- Orthopedic surgeons at Massachusetts General Hospital used machine learning to develop five different types of computer algorithms for predicting prolonged prescribing of opioids after total knee arthroplasty (TKA)
- Each algorithm was tested against data on 2,508 patients who had undergone TKA
- The predictions of a stochastic gradient boosting model on postoperative opioid prescribing were better than those based only on preoperative opioid use
- Age, history of preoperative opioid use, marital status, diagnosis of diabetes and preoperative use of certain medications were predictive of prolonged opioid prescribing after TKA
The opioid crisis is of particular concern to orthopedic surgeons, the leading prescribers of opioids among surgical subspecialties. Use of opioid medications after orthopedic procedures has been linked to susceptibility to long-term abuse and addiction.
Previously, researchers at Massachusetts General Hospital developed a computer algorithm that helps surgeons preoperatively determine which patients are at increased risk of opioid dependence after total hip arthroplasty, as published in The Journal of Arthroplasty. Now, Akhil Katakam, MBA, surgical research fellow, and Hany S. Bedair, MD, surgeon in the Center for Hip and Knee Replacement in Department of Orthopedic Surgery at Massachusetts General Hospital, and colleagues have developed a similar tool for patients undergoing total knee arthroplasty (TKA). Their report appears in the Journal of Orthopaedics.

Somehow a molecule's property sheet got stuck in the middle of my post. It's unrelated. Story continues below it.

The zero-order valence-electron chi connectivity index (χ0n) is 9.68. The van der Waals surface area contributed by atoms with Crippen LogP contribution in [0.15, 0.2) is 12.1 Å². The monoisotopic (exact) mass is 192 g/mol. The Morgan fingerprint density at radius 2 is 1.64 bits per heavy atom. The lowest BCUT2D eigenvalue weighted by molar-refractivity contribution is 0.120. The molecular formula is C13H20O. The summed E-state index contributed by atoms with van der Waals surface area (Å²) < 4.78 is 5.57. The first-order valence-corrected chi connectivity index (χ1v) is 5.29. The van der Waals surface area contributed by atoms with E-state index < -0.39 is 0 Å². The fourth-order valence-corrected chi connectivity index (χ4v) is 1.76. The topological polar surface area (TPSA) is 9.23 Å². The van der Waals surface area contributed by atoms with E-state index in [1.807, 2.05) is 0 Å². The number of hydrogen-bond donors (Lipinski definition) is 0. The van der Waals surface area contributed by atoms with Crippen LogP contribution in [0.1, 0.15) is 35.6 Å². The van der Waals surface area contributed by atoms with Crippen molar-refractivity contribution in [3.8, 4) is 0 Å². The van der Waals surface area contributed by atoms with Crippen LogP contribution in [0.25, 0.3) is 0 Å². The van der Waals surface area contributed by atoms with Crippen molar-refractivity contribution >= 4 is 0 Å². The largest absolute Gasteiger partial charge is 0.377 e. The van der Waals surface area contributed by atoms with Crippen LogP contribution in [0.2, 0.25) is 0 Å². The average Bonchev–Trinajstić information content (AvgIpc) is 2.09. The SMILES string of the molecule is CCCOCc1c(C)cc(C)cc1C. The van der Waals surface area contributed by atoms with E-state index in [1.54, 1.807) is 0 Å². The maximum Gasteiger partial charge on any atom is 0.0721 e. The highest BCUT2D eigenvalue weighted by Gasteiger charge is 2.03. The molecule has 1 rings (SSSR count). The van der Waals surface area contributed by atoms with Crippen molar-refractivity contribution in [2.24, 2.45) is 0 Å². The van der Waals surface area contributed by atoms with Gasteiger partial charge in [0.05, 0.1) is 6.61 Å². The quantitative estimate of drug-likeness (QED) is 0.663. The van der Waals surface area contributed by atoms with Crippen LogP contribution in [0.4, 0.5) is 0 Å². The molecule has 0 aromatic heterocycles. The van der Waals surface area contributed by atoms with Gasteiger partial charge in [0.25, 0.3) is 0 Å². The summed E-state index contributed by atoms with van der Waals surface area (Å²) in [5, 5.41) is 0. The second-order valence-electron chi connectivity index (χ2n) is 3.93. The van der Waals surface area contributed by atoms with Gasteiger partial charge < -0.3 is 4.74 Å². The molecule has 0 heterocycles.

The researchers identified 12,542 adults who underwent primary elective TKA for osteoarthritis at Mass General between January 1, 2000, and March 1, 2018. Of those, 10,034 patients (80%) served as a training set for algorithm development and the other 2,508 were the testing set.
Five different types of machine learning algorithms were developed. Each was tested for its ability to predict prolonged postoperative prescribing of opioids, defined as continuous opioid prescriptions in the 30 days after surgery, days 30 to 90 and days 90 to 180.
A stochastic gradient boosting (SGBa) model performed best in terms of discrimination, calibration and overall performance. Its predictions about postoperative opioid prescribing were better than those based only on the preoperative opioid use of patients in the testing set.
The following factors contributed to the SGB model's ability to make predictions at the individual patient level:
- History of preoperative opioid use
- Marital status
- Diagnosis of diabetes
- Use of certain medications preoperatively (antidepressants, benzodiazepines, nonsteroidal anti-inflammatory drugs, gabapentin or beta-agonists)
Variables examined that did not predict prolonged opioid prescribing were patient demographics, discharge location, laboratory values, insurance status and neighborhood characteristics.
The computerized tool still needs to be validated. If it is, clinicians could enter details on particular patients to learn their risk of prolonged opioid use after TKA. As necessary, providers could then intensify their counseling and education efforts, consider limiting postoperative opioid prescriptions to less than 90 days and consider alternative pain management strategies.
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